Survivors contribute to UN report on migration related torture
Shameem Sadiq-Tang explains how torture survivors actively contributed to the recommendations of the UN Special Rapporteur on Torture.
In January, we hosted the UN Special Rapporteur on Torture, Professor Nils Melzer, at our Glasgow centre where he met ten current clients and heard about their experiences of migration. In a follow-up meeting we helped those survivors to develop some recommendations to inform his report on ‘Migration related torture and ill-treatment’ which has recently been presented at the Human Rights Council in Geneva.
Professor Melzer’s report highlights the increasingly restrictive and obstructive laws, policies and practice of States that have pushed people towards unsafe routes out of their countries and into highly vulnerable and exploitative situations.
It also criticises the increasingly hostile actions by States which are designed to create an escalating cycle of repression and deterrence, to discourage new arrivals. He particularly mentions measures including detention, separation of family members, poor reception conditions and medical care.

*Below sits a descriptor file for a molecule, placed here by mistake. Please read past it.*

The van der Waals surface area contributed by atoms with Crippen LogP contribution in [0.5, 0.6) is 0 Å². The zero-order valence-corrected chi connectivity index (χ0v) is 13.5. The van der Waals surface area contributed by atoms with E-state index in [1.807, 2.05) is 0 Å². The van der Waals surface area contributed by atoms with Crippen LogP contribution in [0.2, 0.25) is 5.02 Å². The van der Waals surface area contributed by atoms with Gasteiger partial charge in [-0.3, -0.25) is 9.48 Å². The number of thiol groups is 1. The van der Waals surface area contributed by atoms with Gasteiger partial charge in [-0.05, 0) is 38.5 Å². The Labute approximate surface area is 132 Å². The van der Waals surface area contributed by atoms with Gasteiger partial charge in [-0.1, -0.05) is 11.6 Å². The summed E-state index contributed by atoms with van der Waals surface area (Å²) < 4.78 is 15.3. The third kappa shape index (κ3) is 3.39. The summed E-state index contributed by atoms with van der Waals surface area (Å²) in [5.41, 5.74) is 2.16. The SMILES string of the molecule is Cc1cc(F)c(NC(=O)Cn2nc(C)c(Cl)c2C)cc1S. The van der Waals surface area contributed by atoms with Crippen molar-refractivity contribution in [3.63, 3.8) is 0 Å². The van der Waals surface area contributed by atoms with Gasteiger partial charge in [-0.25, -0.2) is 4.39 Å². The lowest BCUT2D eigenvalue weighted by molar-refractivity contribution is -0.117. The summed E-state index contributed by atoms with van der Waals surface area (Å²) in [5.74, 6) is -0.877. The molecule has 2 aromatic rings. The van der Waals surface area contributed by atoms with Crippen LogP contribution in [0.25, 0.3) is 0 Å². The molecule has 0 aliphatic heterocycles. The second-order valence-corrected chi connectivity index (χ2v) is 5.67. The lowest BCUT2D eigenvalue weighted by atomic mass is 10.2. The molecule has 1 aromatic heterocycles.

None of this is news to us at Freedom from Torture where we see the day-to-day reality of just how cruel the world can be and how difficult the UK’s own policy of creating a “hostile environment” makes life for asylum applicants. And this certainly is not news to any of the survivors of torture who spoke to the Special Rapporteur on Torture, with one person movingly saying that
being an asylum seeker is like living in an open jail.
Others described the difficulty of getting help with health issues:
my main concern was getting as far away from torture as possible. I needed help but didn’t recognise it until I felt safe. Help along the way would have made health issues now easier to manage.
Another talked about the difficulty of family separation:
I was separated from my family at the border. The smugglers separated men, women and children. My son is ten now and there is not a day goes by when I don’t think of my wife and son but I don’t know what’s happened to them.